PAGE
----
Economic reform is not a hard sell to people who have suffered from economic disenfranchisement under a corrupt system for the past 27 years. But Pashinyan’s economic platform is fraught with inconsistencies – torn between a utopian vision of socio-economic empowerment coupled with a capitalistic urge to expedite foreign investment and expertise. The division became most apparent recently, when Pashinyan’s proposal to drastically increase the minimum wage was opposed by Deputy Prime Minister Tigran Avinyan in favour of facilitating a business environment that would produce a market-based increase in wages. Both are inadequate. Increased wages without increased productive output will only drive up the rate of inflation as demand outpaces supply. Whereas while investing in business may increase wages in Yerevan’s service sectors, other urban centres and rural populations would not only continue to experience stagnant wage growth, but feel additional pressures in the form of a deepening economic disparity.
These inconsistencies have lent credence to the arguments surrounding the young administration’s hostility to Armenian traditionalism. The internationalist agenda of the government has been perceived not only as an attempt to supplant ‘Armenian values’ with progressive European ideals, but a pro-business agenda that places the interests of foreign investors over the Armenian worker. Comments by Avinyan coupled with the administration’s refusal to introduce a system of progressive taxation and a tax-free threshold for those below the poverty line – instead of the proposed flat tax – have contributed to this perception.
If economic development is a core objective of government, economic strategy needs to be targeted. It is possible to pursue both social development goals and private sector growth – but not if resources are being divided inefficiently. The growth of the technology has never been contingent on government financing, foreign investment from the diaspora, international organisations, and foreign states’ aid budgets have been largely responsible for that. In an environment where private capital is succeeding, other economic sectors can be prioritised in the budget. Basic infrastructure such as road and rail improvements could vastly increase the country’s value as a regional conduit. The failure of the previous government to take this sector seriously led to the collapse of the Armenia-Iran Railway Concession, hindering the viability of Armenia’s role as a node in Russia’s North-South Transport Corridor, China’s Belt and Road initiative, and Europe’s warming relations with Iran.
Infrastructure development could revitalize Armenia’s free-falling construction sector, which in the mid-2000s constituted one of the largest industries in the country at 15 to 20-percent of GDP. Much of the construction boom came at the behest of the country’s elite – Northern Avenue’s residential and retail district, for example – and was marred by corruption. Much of the growth in the sector was squandered; an uncompetitive tender process allowed profits generated through boom to go untaxed and accumulate in the hands of the oligarchy. At the same time, the boom was doomed to bust – the increasing inaccessibility of the residential market to the average citizen prevented expansion. This became a driving factor in depopulation – over 50-percent of Armenian labor migrants in Russia are employed in the construction sector.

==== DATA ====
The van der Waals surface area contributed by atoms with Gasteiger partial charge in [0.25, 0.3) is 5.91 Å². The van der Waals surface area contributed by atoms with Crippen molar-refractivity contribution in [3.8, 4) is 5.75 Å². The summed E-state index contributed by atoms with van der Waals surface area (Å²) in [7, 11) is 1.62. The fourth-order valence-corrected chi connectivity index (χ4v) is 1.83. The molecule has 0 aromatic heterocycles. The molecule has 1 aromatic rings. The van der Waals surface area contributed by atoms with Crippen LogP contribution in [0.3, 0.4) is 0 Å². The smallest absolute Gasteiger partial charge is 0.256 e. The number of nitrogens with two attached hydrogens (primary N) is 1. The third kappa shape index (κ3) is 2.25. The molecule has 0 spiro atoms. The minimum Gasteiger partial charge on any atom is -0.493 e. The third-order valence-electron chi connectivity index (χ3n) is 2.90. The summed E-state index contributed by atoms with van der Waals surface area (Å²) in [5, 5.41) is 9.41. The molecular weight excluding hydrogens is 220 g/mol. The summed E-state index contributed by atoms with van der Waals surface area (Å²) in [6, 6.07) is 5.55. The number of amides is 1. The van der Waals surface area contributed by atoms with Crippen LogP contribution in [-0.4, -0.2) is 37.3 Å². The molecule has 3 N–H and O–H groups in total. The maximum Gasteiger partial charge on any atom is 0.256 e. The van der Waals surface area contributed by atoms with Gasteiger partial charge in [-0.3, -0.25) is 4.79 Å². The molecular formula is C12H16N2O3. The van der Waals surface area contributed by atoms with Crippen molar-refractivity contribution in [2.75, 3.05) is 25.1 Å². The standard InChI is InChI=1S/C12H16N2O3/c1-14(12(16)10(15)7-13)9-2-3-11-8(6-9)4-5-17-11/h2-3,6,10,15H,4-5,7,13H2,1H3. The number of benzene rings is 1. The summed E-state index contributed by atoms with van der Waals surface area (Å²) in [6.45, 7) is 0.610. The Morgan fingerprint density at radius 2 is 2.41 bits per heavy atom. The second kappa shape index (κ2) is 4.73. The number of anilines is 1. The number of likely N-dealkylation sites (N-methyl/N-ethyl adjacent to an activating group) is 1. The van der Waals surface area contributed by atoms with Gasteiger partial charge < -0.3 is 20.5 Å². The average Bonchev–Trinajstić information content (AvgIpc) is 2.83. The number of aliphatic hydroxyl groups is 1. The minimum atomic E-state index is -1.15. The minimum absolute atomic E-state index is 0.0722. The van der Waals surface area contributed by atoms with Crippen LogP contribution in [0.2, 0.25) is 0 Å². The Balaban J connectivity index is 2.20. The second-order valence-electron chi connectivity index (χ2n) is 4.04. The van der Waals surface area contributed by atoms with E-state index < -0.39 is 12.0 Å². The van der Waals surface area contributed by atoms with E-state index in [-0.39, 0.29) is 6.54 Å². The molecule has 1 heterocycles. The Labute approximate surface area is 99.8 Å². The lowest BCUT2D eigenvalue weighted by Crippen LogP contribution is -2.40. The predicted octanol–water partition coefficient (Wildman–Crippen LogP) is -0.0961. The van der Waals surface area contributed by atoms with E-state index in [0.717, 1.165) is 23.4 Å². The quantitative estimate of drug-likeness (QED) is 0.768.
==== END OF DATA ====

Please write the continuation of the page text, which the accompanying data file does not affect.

Strategic investments also need to be made in the agricultural sectors to improve yields, to maximise efficiency in land use, to ensure greater predictability in output, and to expand use of technological developments in greenhouses and irrigation systems that could prove both cost efficient and more economically sustainable. Armenia’s energy sector is another area of potential growth, particularly in the renewable space which already accounts for approximately 40-percent of electricity production. Further development would not only decrease dependency on imported Russian gas, reducing overall costs, but catalyse growth in tertiary and quaternary sectors supporting industrial expansion.
These three sectors are particularly important because their impact on the Armenian economy is multifaceted. Infrastructure projects in and of themselves are of net benefit to the economy in terms of employment – but when those projects promise continued return on investment and enhance the overall economic capacity of a country, their value increases exponentially. Residential and retail spaces are short-term projects – power plants, agricultural facilities, roads and rail will future-proof Armenia. In addition to both the employment and investment potential these sectors would promise, they also work towards a guarantee of food security (despite the size of the sector, Armenia is still a net importer of basic foodstuffs including meat and wheat), energy security (to decrease dependence on Russia) and human security – through mitigating, and ideally reversing – depopulation.
This is by no means a comprehensive blueprint for economic development. But it does work towards demonstrating how an integrated economic strategy can affect multi-sector development outcomes. But this has not been part of the transition government’s approach – similar to the previous administration, sectors with limited development impact have been prioritized in order to produce short term gains that are marketable to the broader public. What Armenia needs is structural economic reform, not superficial outcomes that suit a political agenda.
Even in the presence of untamed populism and the absence of a viable opposition, the economy doesn’t lie – and that may make it the single greatest tool of not only holding the government to account, but ensuring democracy takes root in Armenia.